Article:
However, some agreed, suggested that the poster was right, and that those who stay at home – either as wives or parents – often are criticised.

Several posters suggested that people criticise the idea of being a housewife or stay at home mother because they are jealous

One wrote: ‘I have no idea why people can be nasty about SAHMs and housewives either.

‘Theres probably lots of reasons. Maybe jealousy about not having the choice, maybe a lack of trust in men in general (e.g. if youve been previously cheated on, or product of separated parents etc), maybe having worked hard to get to a certain place at work and not understanding how anyone might decide to give that up for kids/housework etc.’

Another said: ‘Apparently I’m both a terrible person and a victim for being a housewife/SAHM. I do everything for my husband including laying out his clothes in the morning and preparing all his meals. He rarely cooks or cleans but has a list of jobs I can’t do that he does. But apparently I’m being abused by him. I chose and still choose this life! And I get to spend his money in return.

‘I find the people most upset are usually the bitter ones who want to be traditional but can’t/won’t.’

And a third simply said: ‘It’s jealousy (but they’ll never admit it).’  

A number of respondents admitted they would be devastated if their offspring chose not to work, and instead be dependent on a partner

Others suggested that a lot of negativity around women staying at home was likely to be coming from a place of concern around such people being reliant on their partners, and missing out on the potential fulfilment of working.

One admitted: ‘I voted that you are not being unreasonable, but I would be devastated if my daughter wanted to be a housewife. Kids are young for such a short time and e benefit from socialization. In addition, work can be so satisfying and affirming. I was able to work part-time when my kids were little and then full-time. My husband was a high earner and he left me after 16 years of marriage. I think I would have died if I did not have the support, routine, and continuity of work, never mind the pension it allowed me to save. In the modem world sahm make themselves extremely vulnerable.’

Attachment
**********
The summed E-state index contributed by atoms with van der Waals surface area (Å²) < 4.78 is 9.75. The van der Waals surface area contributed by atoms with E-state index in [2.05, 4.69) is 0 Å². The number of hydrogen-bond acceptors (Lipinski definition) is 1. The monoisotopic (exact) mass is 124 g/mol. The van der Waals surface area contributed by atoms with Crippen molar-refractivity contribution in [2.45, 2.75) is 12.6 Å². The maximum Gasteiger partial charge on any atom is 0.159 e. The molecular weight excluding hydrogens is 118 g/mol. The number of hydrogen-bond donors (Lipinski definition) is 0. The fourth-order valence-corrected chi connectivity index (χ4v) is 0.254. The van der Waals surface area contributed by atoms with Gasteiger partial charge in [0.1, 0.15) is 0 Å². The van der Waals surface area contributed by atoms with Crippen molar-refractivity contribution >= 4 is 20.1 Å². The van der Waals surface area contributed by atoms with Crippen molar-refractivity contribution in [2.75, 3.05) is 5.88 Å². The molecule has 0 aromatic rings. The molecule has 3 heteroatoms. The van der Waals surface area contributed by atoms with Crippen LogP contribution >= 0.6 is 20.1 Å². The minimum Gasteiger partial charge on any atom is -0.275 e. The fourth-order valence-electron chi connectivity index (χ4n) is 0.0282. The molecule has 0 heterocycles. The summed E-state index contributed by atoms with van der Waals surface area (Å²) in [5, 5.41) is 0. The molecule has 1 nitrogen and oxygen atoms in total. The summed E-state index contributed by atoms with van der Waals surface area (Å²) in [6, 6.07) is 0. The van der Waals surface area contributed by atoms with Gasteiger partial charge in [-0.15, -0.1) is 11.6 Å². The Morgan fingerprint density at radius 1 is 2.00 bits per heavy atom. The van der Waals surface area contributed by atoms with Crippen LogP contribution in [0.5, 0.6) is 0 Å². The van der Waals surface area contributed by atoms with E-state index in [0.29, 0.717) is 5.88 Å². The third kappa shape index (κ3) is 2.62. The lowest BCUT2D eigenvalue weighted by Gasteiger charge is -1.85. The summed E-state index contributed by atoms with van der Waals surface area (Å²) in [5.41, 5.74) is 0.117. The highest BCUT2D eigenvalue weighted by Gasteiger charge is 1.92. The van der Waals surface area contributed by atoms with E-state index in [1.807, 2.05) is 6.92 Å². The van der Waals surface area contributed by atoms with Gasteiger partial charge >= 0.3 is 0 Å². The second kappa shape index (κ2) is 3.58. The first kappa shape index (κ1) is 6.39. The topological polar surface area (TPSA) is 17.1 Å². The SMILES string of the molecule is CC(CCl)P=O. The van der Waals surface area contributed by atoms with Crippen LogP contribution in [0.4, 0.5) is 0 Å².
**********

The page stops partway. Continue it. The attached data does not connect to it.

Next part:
Another added: ‘The way you’re describing it is over the top and I agree each to their own but I agree with the poster who said she’d be devastated if her daughter chose that path. It’s a path I would never consider for myself either. Only because living on someone else’s whim fills me with dread.’

And a third wrote: ‘If my kids remain healthy, I would hate for them to be financially dependent on a partner. I hope neither my son nor daughter end up as sahps. I also think it’s a sexist construct as there are still way more sahms than sahds. It contributes to the gender pay gap and inequality which I hate. It’s a hugely vulnerable position in the long term, however much protection people think they have put in place.

‘On an individual basis, I get why some people end up having to choose the sah role. And I love my sahm friends as much as those who work. My opposition to the sahm role is nothing personal.’